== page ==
A Shared Tradition: Meatballs

March 9, 2012

In her biweekly column, A Shared TraditionCIA grad and amateur food historian Molly Siegler cruises around the world (and into the depths of her pantry) to explore the versatility of a single food item. 

This week: Molly corrals meatball recipes from around the globe.

Kefta-Style Meatballs with Grilled Grapes and Yogurt Sauce
Kefta-Style Meatballs with Grilled Grapes and Yogurt Sauce (photo by Melanie Einzig)

Molly

During the most recent season of Top Chef, head judge Tom Colicchio reasoned with one contestant that her food was up against more interesting and exciting options, and the cheftestant sarcastically interjected, "Like a meatball?" Though I giggled at the time (Tom was chastised!), I have to admit I’m completely on Tom’s side.

Meatballs are surprisingly exciting, as is evidenced by an ultra-cool mini restaurant chain in New York City, which everyone is lining up to try. Nearly every country in the world offers some meatball interpretation, and their sizes, stuffings, and accompaniments vary from region to region, cook to cook. What spherically shaped savories have you come to love?

Finnish 
Versions of this soft and fragrant meatball can be found all around Scandinavia.

  • A panade gives these meatballs their pillowy texture.
  • Allspice lends nuanced warmth to the dish.
  • A rich sour cream-spiked pan gravy gently stews the browned meatballs.
  • Soak up the gravy with boiled potatoes or hefty chunks of dark rye bread.
  • Bursting with color and tartness, lingonberry jam is an essential condiment for this dish.

Greek 
Keftedes are often part of the crowd of treats on a meze platter.

  • Lamb, subtly gamey, distinguishes these bite-sized meatballs, but beef and pork can also be used.
  • Dried mint and oregano are herbs traditionally used in this Mediterranean preparation. 
  • Added judiciously, cinnamon provides a hint of intrigue.
  • A yogurt dipping sauce acts as a cool, creamy counterpoint.

Southern Italian
Maybe Italian polpette seem a little obvious, but this southern Italian combination feels fresh.

  • Grass-fed beef typically has less fat than corn-fed beef, so add an onion-laden panade to ensure deliciously plump and moist orbs.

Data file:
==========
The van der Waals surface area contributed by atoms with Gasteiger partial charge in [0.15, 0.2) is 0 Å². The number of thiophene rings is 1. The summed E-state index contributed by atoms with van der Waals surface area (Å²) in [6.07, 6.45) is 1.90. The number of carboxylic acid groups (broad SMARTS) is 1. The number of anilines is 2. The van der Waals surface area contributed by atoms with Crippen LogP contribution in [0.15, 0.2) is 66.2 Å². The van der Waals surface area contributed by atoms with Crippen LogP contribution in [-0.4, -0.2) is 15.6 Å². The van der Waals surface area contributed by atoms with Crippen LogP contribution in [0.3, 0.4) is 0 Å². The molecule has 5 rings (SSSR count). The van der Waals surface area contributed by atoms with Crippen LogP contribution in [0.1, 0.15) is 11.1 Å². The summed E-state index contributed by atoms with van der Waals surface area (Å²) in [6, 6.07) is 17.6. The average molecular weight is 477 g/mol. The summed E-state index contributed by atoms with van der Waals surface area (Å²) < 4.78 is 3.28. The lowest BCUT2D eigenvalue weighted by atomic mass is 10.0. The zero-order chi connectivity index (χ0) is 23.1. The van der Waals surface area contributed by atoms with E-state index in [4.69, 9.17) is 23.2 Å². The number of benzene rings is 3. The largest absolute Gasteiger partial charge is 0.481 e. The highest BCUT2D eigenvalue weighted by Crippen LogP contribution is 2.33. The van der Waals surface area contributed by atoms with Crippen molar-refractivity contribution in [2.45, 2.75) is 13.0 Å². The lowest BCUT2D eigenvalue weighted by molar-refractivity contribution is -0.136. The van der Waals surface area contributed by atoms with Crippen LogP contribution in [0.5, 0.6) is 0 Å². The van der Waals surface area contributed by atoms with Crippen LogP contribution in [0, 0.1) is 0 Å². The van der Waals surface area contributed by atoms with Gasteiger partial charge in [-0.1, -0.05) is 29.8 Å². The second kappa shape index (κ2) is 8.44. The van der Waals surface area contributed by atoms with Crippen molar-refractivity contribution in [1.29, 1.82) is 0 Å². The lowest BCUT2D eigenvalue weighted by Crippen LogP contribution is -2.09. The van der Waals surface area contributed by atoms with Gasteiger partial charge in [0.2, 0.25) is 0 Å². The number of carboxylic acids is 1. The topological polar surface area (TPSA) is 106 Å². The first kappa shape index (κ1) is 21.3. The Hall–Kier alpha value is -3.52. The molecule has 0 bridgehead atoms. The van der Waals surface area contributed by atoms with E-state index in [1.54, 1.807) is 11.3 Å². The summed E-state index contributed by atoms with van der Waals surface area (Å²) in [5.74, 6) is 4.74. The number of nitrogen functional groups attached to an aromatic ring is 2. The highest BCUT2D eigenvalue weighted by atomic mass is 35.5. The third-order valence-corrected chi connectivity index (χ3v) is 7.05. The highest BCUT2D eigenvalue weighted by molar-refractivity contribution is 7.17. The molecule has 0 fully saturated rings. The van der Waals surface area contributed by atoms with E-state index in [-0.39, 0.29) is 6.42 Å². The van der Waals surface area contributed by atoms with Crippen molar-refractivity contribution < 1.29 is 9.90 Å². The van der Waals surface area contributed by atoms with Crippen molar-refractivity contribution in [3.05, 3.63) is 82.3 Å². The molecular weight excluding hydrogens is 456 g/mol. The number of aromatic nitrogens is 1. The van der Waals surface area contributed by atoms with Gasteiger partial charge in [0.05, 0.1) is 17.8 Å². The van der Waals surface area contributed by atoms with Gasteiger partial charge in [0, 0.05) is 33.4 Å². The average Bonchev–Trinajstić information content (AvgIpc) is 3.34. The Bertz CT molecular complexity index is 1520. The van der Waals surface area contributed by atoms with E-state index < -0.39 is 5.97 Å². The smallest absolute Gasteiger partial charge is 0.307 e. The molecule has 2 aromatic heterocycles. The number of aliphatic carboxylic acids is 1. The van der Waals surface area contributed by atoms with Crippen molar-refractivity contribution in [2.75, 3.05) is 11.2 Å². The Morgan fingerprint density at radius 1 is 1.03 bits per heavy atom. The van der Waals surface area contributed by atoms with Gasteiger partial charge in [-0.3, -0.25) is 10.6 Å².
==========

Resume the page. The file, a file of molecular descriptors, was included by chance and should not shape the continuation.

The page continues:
• Sharp, pleasantly dry caciocavallo cheese nods to this preparation’s Sicilian roots.
  • Currants saturated in red wine add a floral, fruity element. Don’t add the wine to the meatball mixture; save it to enhance an accompanying tomato sauce.
  • Toasted pine nuts provide an unexpected crunch.

Thai 
Thai cuisine has its fair share of fragrant ground meat preparations, but this rendition is especially punchy.

  • A combination of ground pork and shrimp balance one another nicely. Chop the shrimp separately to create more texture.
  • Lemongrass can be beat up (literally) and added to the skillet while the meatballs cook or thinly sliced and balled up with the rest of the ingredients.
  • Thai, or bird's eye, chiles are a beautiful bright red and don't skimp on the heat.
  • Sugarcane is the best type of skewer. Not only does the cane impart subtle, clean sweetness to the mixture, but it can (and should!) be chewed on once the meatball has disappeared.

Polpette di Vitello, Tonnato Style Hungarian Meatballs
Polpette di Vitello, Tonnato Style and Hungarian Meatballs (photos by Sarah Shatz)

These are just a few of the ways I like to travel by way of meatballs. What other regionally inspired flavors would you use to make these easily portioned packages your own? Share your ideas in the comments section below.

Do you love a good food theme as much as I do? Tell me what food items or themes you'd like to see featured in this column and your idea could be the subject of an upcoming post!

Like this post? See Molly's previous topic: Peanut Butter.

Molly is a chef and food educator living and cooking in northern Wisconsin. When she's not dreaming up themed menus, she's dishing out other delicious content as the editorial assistant for the Whole Foods Market Cooking program.

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9 Comments Add a Comment
  • Profile